The Camp Stories of Mittendorf James

The Camp Stories of Mittendorf James
By Kirk W. Sheppard


I hated the car rides to camp. It always took so long to get there and there were so many of us all packed into each vehicle. Once we were through Rothesville, though, relief was in sight and anticipation and nervousness built as we traversed over the hills, across the big train tracks, and up the driveway to the camp.

Once we had finally arrived, I bounded out of the car. My sister, Sarah, was already running towards the cafeteria because she had spotted a few friends from last year. She loved camp and came three weeks every summer. Mom had to drag me to one.

I grabbed my duffel bag and slouched behind Mom as we walked to the registration area.

I hated the car rides mostly because I hated camp. I hated the idea of camp, I hated being at camp. I hated everything about it. I mostly hated that my mom made me go every year in spite of my attempts to stay home.

“It’s not that bad, Mitt,” she would say. “You know that once you get there, you do just fine.”

“No, I don’t!” I argued.

“Well, you’re going.”

That was our annual discussion. We had it every April when the church passed out the camp registration forms.

“Hello,” Mom said to the lady at the registration table. “This is Mittendorf Joseph James.”

I cringed at the use of my full name. “Its Mitt,” I said to her and looked around to see if anyone else heard.

She smiled and said, “Well, Mitt, I have your information right here. You’re all set. Do you know where to go?”

I nodded. Of course I did. This was my fourth time. I picked up my duffel bag off the floor and headed to the dormitory. I opened the door and walked in. The wooden screen door snapped back behind me nearly knocking me over. I looked down the long hallway and saw a top bunk open near the bathroom where I slept last year.

I tried to ignore my mother as she opened my duffel bag and made the bed for me. “Well, Mitt, it looks like you’re all set.” Oh, how I wished she’d hurry before the other kids noticed her. “Now, give me a kiss before I go.”

I suddenly felt hot. I knew my face was red as a tulip as I quickly pecked her on the cheek. “You’re gonna be just fine,” she said as she patted me on the head. “I love you, Mitt.”

“Iloveyoutoo,” I muttered as I plugged in my alarm clock to the wall outlet.

As soon as Mom had left, I heard a voice behind me. “Oh no, it’s Mittendorf James.” There was laughter and my head sunk into my shoulders. If I were a turtle, I’d have hidden in my shell.

“What do you want?” I said as I turned around.

Standing before me was a hulking figure of a boy, shadowed by a crew of prepubescent thugs staring a hole through me. “I want you to move your stuff.”

Bobby Parks was the meanest kid in camp and everyone knew it. He was the biggest bully of all time and had the meanest crew of associates ever assembled. I sighed and began to unmake my bed when I heard another voice. For the last three years he had terrified me by his sheer presence. Once he found out my first name was Mittendorf, he was relentless in his abuse. I hated him but was terrified of him more.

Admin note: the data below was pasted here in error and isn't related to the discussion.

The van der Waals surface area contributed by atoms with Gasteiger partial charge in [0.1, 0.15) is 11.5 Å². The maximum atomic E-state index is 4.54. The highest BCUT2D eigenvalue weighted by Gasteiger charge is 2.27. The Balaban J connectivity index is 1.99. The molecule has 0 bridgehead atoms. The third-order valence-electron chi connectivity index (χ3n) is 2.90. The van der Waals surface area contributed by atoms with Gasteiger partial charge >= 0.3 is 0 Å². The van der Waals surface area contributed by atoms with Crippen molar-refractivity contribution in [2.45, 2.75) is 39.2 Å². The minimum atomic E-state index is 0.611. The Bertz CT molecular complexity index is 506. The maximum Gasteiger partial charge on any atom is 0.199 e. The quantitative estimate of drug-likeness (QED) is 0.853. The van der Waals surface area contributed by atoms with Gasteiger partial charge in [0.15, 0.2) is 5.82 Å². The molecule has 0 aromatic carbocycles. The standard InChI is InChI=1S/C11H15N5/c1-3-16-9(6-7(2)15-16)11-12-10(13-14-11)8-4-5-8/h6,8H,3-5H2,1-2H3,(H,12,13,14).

“He ain’t goin’ nowhere.” A short, stocky redheaded boy with freckles stood with his hands on his hips. “Go away.”

Bobby looked at his friends and they snickered. “Who the hell are you?”

“I’m Reggie. And you are?” he said with a sneer. This was getting ugly fast.

“Gentlemen, is there a problem here?”

A tall, thin man with wire rimmed glasses and shock of blonde hair on top of his skinny face was standing with his arms folded in front of him.

“No, sir, there’s no problem. Not as long as this kid moves his stuff. This is where me and my boys sleep.” Bobby was looking him dead in the eye.

“And you are?” he said with authority.

“Bobby Parks.”

“Well, Bobby Parks, perhaps you and your boys can find somewhere else to land. It looks like this bed is already taken.”

“It’s OK, I’ll move,” I said as I continued to pack up my things.

“No, you will not.” Reggie walked over beside me and put his arm around my shoulder.

“We’re not going to have a problem this week, are we?” said the tall man.

“Not from me, sir,” said Reggie. Bobby was fuming. How dare this rotund firecracker stand up to the great Robert Parks the Fourth.

“Good.” He looked at Bobby and his crew. “Since the rest of you seem to have some time on your hands, I need your help with something.”

Bobby looked at Reggie and made a noise, a guttural growl that would have scared most other boys. Reggie smirked and said, “Seeya around, Bobby Parks.”

“Come on boys,” the man said and waved the Parks crew over to where he was.

“You really shouldn’t have done that,” I said. “Really.”

“Are you kidding? What’s he gonna do, beat me up?” Reggie was bea
ming from ear to ear. His smile could have been used to light up the whole dorm.

“Well, actually . . .yes, that’s exactly what he’ll do. He and all of his friends”

“Well, then I guess I’ll have to get beat up then. Let’s hope it doesn’t last too long, though. I’ve got things to do.” He then let out a laugh so loud it shook my bed. “I’m Reggie,” he said as he shook out his hand, “And I’m sleeping down here underneath you.”

“I’m Mitt,” I said as I shook his hand. “And I’m sleeping above you.” I smiled and he laughed again, with a giant guffaw.

He threw himself down on his bed as he continued to chuckle. “You’re funny,” he said.

For the first time in four years, I wondered if I might actually enjoy camp.


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